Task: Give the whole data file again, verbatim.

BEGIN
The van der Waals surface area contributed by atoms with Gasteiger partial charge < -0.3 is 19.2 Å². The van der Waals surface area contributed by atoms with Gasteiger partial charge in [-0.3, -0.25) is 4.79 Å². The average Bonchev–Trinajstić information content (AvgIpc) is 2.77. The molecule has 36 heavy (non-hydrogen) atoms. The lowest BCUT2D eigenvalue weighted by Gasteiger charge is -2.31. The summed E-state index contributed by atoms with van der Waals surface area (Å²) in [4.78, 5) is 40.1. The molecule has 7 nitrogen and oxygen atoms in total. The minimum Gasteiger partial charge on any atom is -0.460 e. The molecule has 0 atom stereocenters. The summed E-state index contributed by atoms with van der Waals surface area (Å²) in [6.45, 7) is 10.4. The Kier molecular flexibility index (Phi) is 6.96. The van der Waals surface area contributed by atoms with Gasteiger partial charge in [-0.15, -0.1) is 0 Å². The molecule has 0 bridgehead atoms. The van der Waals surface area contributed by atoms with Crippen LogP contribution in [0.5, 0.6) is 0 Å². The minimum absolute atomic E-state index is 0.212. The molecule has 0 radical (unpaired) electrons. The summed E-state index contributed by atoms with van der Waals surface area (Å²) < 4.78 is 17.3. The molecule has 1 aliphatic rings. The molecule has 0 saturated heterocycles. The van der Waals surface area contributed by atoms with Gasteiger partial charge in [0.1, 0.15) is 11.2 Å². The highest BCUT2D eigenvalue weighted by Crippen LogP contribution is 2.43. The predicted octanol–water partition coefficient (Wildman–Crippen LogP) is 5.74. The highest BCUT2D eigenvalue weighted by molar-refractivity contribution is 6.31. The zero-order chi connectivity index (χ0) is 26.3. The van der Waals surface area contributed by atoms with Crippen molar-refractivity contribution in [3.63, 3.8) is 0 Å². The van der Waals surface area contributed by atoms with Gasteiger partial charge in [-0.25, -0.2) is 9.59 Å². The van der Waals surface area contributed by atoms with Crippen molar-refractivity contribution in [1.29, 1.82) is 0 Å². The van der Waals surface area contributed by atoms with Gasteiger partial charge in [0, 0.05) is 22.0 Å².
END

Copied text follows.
The van der Waals surface area contributed by atoms with Gasteiger partial charge < -0.3 is 19.2 Å². The van der Waals surface area contributed by atoms with Gasteiger partial charge in [-0.3, -0.25) is 4.79 Å². The average Bonchev–Trinajstić information content (AvgIpc) is 2.77. The molecule has 36 heavy (non-hydrogen) atoms. The lowest BCUT2D eigenvalue weighted by Gasteiger charge is -2.31. The summed E-state index contributed by atoms with van der Waals surface area (Å²) in [4.78, 5) is 40.1. The molecule has 7 nitrogen and oxygen atoms in total. The minimum Gasteiger partial charge on any atom is -0.460 e. The molecule has 0 atom stereocenters. The summed E-state index contributed by atoms with van der Waals surface area (Å²) in [6.45, 7) is 10.4. The Kier molecular flexibility index (Phi) is 6.96. The van der Waals surface area contributed by atoms with Gasteiger partial charge in [-0.15, -0.1) is 0 Å². The molecule has 0 bridgehead atoms. The van der Waals surface area contributed by atoms with Crippen LogP contribution in [0.5, 0.6) is 0 Å². The minimum absolute atomic E-state index is 0.212. The molecule has 0 radical (unpaired) electrons. The summed E-state index contributed by atoms with van der Waals surface area (Å²) < 4.78 is 17.3. The molecule has 1 aliphatic rings. The molecule has 0 saturated heterocycles. The van der Waals surface area contributed by atoms with Gasteiger partial charge in [0.1, 0.15) is 11.2 Å². The highest BCUT2D eigenvalue weighted by Crippen LogP contribution is 2.43. The predicted octanol–water partition coefficient (Wildman–Crippen LogP) is 5.74. The highest BCUT2D eigenvalue weighted by molar-refractivity contribution is 6.31. The zero-order chi connectivity index (χ0) is 26.3. The van der Waals surface area contributed by atoms with Crippen molar-refractivity contribution in [3.63, 3.8) is 0 Å². The van der Waals surface area contributed by atoms with Gasteiger partial charge in [-0.25, -0.2) is 9.59 Å². The van der Waals surface area contributed by atoms with Crippen molar-refractivity contribution in [1.29, 1.82) is 0 Å². The van der Waals surface area contributed by atoms with Gasteiger partial charge in [0, 0.05) is 22.0 Å².